Proper 25 Yr C—
Eyes on the prize


This week’s lessons are rich with imagery and opportunities to learn. So much so, that it’s difficult to glean a single topic. You read them and see if you agree that “Eyes on the prize” is one topic. The Sirach lesson reminds of the compassion of God. The psalm paints a most beauteous picture of what prize awaits us. The epistle (below) shows the God who supports us. And the gospel is a stark reminder that we are humble servants of God. Upon reading, consider those things that put distance between us and the prize. Sometimes we may forget it is God who loves us (Sirach). Other times, we may lose focus of the heavenly reward (Psalm). None can deny that busyness distracts us (2 Timothy). And, of course, our ego often puts blinders on us (Luke). Enjoy the study.

[Head nod to the Civil Rights Movement of the fifties and sixties that used “Eyes on the Prize” as the rallying cry.]

Post your thoughts on our website.

2 Timothy 4:6-8,16-18

I am already being poured out as a libation, and the time of my departure has come. I have fought the good fight, I have finished the race, I have kept the faith. From now on there is reserved for me the crown of righteousness, which the Lord, the righteous judge, will give me on that day, and not only to me but also to all who have longed for his appearing.

At my first defense no one came to my support, but all deserted me. May it not be counted against them! But the Lord stood by me and gave me strength, so that through me the message might be fully proclaimed and all the Gentiles might hear it. So I was rescued from the lion’s mouth. The Lord will rescue me from every evil attack and save me for his heavenly kingdom. To him be the glory forever and ever. Amen.

From “Jesus was not the least bit impressed with all of the boasting of the first man. . . . Jesus said that we should be humble — like the second man. After all, when we compare our goodness to the goodness of Jesus, it just doesn’t stack up, does it?”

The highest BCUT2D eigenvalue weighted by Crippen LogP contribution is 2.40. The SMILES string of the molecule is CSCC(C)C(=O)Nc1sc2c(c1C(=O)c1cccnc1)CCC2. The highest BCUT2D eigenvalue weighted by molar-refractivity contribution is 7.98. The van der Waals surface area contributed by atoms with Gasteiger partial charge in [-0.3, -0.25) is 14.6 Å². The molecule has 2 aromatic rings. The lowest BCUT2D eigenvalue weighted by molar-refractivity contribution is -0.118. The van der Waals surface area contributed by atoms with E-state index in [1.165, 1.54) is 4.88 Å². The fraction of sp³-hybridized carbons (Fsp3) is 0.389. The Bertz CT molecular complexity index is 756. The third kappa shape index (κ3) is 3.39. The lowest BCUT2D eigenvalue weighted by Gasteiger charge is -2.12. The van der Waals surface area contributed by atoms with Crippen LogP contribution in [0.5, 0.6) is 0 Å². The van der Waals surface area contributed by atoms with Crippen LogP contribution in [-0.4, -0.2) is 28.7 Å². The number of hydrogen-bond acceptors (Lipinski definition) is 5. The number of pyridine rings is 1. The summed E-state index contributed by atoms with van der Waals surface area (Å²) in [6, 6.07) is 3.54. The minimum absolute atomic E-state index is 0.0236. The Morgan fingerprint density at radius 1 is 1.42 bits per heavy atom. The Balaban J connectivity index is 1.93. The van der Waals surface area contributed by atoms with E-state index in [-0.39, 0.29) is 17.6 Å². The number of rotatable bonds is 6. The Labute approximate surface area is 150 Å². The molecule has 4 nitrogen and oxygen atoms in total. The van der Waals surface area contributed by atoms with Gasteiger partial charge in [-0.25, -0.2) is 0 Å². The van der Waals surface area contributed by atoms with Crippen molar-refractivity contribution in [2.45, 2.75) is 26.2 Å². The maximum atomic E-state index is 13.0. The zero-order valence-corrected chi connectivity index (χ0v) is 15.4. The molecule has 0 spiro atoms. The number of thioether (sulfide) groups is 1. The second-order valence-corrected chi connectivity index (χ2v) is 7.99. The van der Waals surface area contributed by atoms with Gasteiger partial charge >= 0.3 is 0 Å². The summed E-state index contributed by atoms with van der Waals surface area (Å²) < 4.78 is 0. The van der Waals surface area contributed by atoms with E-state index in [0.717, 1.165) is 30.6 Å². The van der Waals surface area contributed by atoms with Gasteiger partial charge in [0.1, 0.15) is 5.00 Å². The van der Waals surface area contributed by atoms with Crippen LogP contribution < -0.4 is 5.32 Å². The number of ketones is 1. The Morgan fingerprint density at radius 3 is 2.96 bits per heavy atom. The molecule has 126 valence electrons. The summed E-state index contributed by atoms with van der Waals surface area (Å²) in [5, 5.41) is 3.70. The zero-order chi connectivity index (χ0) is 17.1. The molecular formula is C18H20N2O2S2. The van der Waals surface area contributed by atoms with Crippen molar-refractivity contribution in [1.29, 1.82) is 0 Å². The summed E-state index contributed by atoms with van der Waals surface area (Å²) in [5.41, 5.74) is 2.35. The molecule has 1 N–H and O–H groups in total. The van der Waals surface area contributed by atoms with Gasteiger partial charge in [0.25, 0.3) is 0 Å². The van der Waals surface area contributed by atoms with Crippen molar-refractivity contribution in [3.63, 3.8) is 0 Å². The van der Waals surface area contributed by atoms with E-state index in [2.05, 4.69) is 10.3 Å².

Scripture: October 27, 2019 (Proper 25, Year C)—Sirach 35:12-17 or Jeremiah 14:7-10,19-22Psalm 84:1-62 Timothy 4:6-8,16-18, and Luke 18:9-14Video presentation of scripture.

Collect: Almighty and everlasting God, increase in us the gifts of faith, hope, and charity; and, that we may obtain what you promise, make us love what you command; through Jesus Christ our Lord, who lives and reigns with you and the Holy Spirit, one God, for ever and ever. Amen.

Reflection: What is prayer? When we hear the prayers of the two men in the temple (Luke 18:9–14), what does Jesus’ appreciation of the tax collector’s prayer tell us about the purpose of prayer?

Practice: There are times when the “race” is hard. How do you face these times? If you are so moved, post your comments to our website.

Eye Candy“Pharisee and the publican” by Ian Pollock; “Pharisee and the publican” by Christian Dare; “Pharisee and the publican“, a Pinterest post with no attribution

Ear Worm: “Fight the good fight“, not your average hymn; “O Lord hear my prayer“, Taize; “Jesucristo Reina“, fun Latin aong

Brain Food: “Humble Pie” by Janice Love;

poem (lyrics of hymn “Fight the good fight”)